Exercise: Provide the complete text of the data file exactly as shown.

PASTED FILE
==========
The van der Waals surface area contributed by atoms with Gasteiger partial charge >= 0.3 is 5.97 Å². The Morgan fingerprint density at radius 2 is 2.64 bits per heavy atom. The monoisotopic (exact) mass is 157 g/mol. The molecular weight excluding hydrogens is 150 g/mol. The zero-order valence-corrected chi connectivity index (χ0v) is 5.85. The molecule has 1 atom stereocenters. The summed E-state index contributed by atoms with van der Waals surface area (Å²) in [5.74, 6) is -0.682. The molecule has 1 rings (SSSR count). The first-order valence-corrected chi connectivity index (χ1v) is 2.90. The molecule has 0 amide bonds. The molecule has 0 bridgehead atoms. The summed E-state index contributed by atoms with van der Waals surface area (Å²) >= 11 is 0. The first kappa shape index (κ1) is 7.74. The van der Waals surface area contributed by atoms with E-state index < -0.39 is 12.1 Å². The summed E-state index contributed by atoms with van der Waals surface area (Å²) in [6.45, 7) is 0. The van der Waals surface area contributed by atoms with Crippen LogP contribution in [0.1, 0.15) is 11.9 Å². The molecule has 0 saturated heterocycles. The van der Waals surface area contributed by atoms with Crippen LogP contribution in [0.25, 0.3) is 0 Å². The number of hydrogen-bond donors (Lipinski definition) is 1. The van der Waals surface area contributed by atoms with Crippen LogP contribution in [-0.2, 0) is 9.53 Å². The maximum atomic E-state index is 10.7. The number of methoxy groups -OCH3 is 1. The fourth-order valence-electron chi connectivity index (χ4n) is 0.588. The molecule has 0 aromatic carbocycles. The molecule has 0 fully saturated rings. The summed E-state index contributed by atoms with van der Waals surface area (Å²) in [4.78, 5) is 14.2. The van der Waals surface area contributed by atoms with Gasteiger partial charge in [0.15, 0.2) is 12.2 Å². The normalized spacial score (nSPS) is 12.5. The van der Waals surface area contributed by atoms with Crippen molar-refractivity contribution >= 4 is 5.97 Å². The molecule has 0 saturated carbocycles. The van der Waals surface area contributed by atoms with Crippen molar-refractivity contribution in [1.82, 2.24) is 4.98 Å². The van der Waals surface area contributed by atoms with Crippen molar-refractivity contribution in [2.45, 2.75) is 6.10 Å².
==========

The van der Waals surface area contributed by atoms with Gasteiger partial charge >= 0.3 is 5.97 Å². The Morgan fingerprint density at radius 2 is 2.64 bits per heavy atom. The monoisotopic (exact) mass is 157 g/mol. The molecular weight excluding hydrogens is 150 g/mol. The zero-order valence-corrected chi connectivity index (χ0v) is 5.85. The molecule has 1 atom stereocenters. The summed E-state index contributed by atoms with van der Waals surface area (Å²) in [5.74, 6) is -0.682. The molecule has 1 rings (SSSR count). The first-order valence-corrected chi connectivity index (χ1v) is 2.90. The molecule has 0 amide bonds. The molecule has 0 bridgehead atoms. The summed E-state index contributed by atoms with van der Waals surface area (Å²) >= 11 is 0. The first kappa shape index (κ1) is 7.74. The van der Waals surface area contributed by atoms with E-state index < -0.39 is 12.1 Å². The summed E-state index contributed by atoms with van der Waals surface area (Å²) in [6.45, 7) is 0. The van der Waals surface area contributed by atoms with Crippen LogP contribution in [0.1, 0.15) is 11.9 Å². The molecule has 0 saturated heterocycles. The van der Waals surface area contributed by atoms with Crippen LogP contribution in [0.25, 0.3) is 0 Å². The number of hydrogen-bond donors (Lipinski definition) is 1. The van der Waals surface area contributed by atoms with Crippen LogP contribution in [-0.2, 0) is 9.53 Å². The maximum atomic E-state index is 10.7. The number of methoxy groups -OCH3 is 1. The fourth-order valence-electron chi connectivity index (χ4n) is 0.588. The molecule has 0 aromatic carbocycles. The molecule has 0 fully saturated rings. The summed E-state index contributed by atoms with van der Waals surface area (Å²) in [4.78, 5) is 14.2. The van der Waals surface area contributed by atoms with Gasteiger partial charge in [0.15, 0.2) is 12.2 Å². The normalized spacial score (nSPS) is 12.5. The van der Waals surface area contributed by atoms with Crippen molar-refractivity contribution >= 4 is 5.97 Å². The molecule has 0 saturated carbocycles. The van der Waals surface area contributed by atoms with Crippen molar-refractivity contribution in [1.82, 2.24) is 4.98 Å². The van der Waals surface area contributed by atoms with Crippen molar-refractivity contribution in [2.45, 2.75) is 6.10 Å².